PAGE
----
A wide range of colors.
Sizes 14 to 20 and 34 to 46.
Of Splendid Quality and
Charmingly Styled are these
New Spring 'IQOO
Suits at fjy
[Hosts of 1923 models arc included in this special selling event.
There are beautifully tailored suits, semi-tailored suits, elab
orately embroidered models, suits for dress and suits for
Materials are: Poiret Twill, Twill Raye, Tricotine, Velour
Colors are: Greystone, beige, batwing, cocoa, navy and other
new spring shades.
Sizes 14 to 20 and 34 to 46.
Skirts at 998
For Sport or Street Wear
A skirt lends infinite variety
to one's wardrobe. New
plaited, straight-line anti wrap
around models. Materials are
velour checks, camel’s hair and
wool crepes in desirable colors
and color combinations.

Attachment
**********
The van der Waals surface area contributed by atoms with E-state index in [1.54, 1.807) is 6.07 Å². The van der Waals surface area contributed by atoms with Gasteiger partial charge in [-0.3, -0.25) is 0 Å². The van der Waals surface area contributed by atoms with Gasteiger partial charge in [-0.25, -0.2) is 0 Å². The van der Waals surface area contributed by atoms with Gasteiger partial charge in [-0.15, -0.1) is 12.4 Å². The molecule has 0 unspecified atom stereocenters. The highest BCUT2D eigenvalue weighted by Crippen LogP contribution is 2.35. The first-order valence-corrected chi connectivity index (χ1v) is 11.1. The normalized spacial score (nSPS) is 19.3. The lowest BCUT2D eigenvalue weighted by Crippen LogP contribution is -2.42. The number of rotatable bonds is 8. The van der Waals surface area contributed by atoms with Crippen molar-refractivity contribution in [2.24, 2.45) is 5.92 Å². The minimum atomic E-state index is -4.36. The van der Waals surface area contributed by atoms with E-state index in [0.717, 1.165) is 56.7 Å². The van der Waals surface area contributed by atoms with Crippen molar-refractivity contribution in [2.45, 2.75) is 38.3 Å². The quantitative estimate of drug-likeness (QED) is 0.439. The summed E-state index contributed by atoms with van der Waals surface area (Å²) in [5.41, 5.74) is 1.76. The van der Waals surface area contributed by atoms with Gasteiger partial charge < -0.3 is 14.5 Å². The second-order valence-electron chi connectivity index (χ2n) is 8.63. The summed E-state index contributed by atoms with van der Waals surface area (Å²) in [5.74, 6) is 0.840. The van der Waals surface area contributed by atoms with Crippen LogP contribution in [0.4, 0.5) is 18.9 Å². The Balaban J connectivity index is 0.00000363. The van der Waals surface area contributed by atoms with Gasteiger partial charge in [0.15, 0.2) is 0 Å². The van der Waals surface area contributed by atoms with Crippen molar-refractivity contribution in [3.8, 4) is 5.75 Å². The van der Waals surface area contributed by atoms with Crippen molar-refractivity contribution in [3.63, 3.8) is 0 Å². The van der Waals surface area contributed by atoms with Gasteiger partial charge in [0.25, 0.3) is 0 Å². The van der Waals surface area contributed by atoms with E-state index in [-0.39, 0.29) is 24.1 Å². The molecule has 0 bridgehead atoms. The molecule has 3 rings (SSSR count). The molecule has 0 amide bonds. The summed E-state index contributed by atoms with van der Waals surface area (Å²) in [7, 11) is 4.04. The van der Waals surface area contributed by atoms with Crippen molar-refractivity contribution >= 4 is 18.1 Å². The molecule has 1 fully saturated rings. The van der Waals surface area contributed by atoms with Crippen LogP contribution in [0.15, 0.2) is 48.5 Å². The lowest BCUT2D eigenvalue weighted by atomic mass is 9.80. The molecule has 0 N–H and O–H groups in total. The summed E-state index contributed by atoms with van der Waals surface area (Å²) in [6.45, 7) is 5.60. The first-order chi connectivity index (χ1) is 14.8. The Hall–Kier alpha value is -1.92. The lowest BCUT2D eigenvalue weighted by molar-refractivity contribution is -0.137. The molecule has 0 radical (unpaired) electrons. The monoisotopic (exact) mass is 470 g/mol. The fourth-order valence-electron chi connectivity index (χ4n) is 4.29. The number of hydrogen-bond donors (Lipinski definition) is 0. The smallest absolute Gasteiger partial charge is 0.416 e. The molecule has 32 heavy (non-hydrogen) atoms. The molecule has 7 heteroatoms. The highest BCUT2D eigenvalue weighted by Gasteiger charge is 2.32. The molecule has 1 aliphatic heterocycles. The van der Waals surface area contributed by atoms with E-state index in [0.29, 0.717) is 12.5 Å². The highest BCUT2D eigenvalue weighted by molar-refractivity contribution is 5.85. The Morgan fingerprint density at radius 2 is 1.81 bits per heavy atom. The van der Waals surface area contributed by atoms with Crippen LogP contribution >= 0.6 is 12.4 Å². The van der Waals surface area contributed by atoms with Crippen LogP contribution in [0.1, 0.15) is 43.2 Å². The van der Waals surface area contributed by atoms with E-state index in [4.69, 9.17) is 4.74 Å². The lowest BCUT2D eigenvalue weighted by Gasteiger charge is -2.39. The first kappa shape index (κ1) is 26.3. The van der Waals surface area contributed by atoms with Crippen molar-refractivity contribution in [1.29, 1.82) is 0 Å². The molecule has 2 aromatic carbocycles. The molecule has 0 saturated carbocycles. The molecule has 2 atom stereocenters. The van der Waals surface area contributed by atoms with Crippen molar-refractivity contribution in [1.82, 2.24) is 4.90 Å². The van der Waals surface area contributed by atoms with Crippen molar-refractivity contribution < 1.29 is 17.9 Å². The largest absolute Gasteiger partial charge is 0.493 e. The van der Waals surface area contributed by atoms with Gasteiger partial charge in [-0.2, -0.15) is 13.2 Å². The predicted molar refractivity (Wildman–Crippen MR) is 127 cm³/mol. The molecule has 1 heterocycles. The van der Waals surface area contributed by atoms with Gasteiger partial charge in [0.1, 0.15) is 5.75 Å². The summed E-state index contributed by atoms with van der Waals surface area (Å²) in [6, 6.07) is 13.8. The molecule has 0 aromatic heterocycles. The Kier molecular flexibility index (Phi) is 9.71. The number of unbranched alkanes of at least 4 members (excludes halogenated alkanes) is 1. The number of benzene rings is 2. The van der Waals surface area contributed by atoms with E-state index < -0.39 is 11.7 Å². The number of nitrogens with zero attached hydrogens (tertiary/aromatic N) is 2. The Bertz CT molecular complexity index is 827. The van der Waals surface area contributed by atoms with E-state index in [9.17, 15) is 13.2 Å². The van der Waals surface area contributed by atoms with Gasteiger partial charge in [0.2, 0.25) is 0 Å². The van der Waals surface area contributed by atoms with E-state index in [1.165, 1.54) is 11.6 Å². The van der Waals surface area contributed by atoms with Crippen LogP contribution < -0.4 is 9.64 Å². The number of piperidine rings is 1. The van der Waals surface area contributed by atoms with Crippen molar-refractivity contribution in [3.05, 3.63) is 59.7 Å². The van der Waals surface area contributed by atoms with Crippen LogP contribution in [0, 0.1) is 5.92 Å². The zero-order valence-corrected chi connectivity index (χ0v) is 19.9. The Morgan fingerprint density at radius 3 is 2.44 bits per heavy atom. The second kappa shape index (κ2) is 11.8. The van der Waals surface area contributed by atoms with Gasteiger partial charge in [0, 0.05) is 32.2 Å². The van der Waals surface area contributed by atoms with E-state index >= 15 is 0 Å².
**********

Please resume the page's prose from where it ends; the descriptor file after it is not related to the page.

For Sport or Street Wear
.Sweaters at 389
Worth 5.00 to 10.00
Fiber silk, mohair and gen
uine Vicuna yarn sweaters in
slip-over and tuxedo models.
In novelty and plain weaves.
The variety of styles and col
ors includes a sweater for
every taste. The colors are
navy, black, brown, buff, nov
elty mixtures and high sport
Sizes 34 to 46.
Thursday—Two Splendid Values in
j; For the perfect “tout ensemble” gloves are most important. Select
I your gloves to match your costume in this special selling.
l ong Glove* and Gauntlet* Kxtrn quality
teal kid and lambskin novelties and plain
effects in shades of beaver, brown, urey,
black and white. Kownca’, Perrin’s and
other reliable makes. Per pair, U.fiO
Fownes’ Suede Fabric Glove# Two
clasp styles in brown, sand, mode,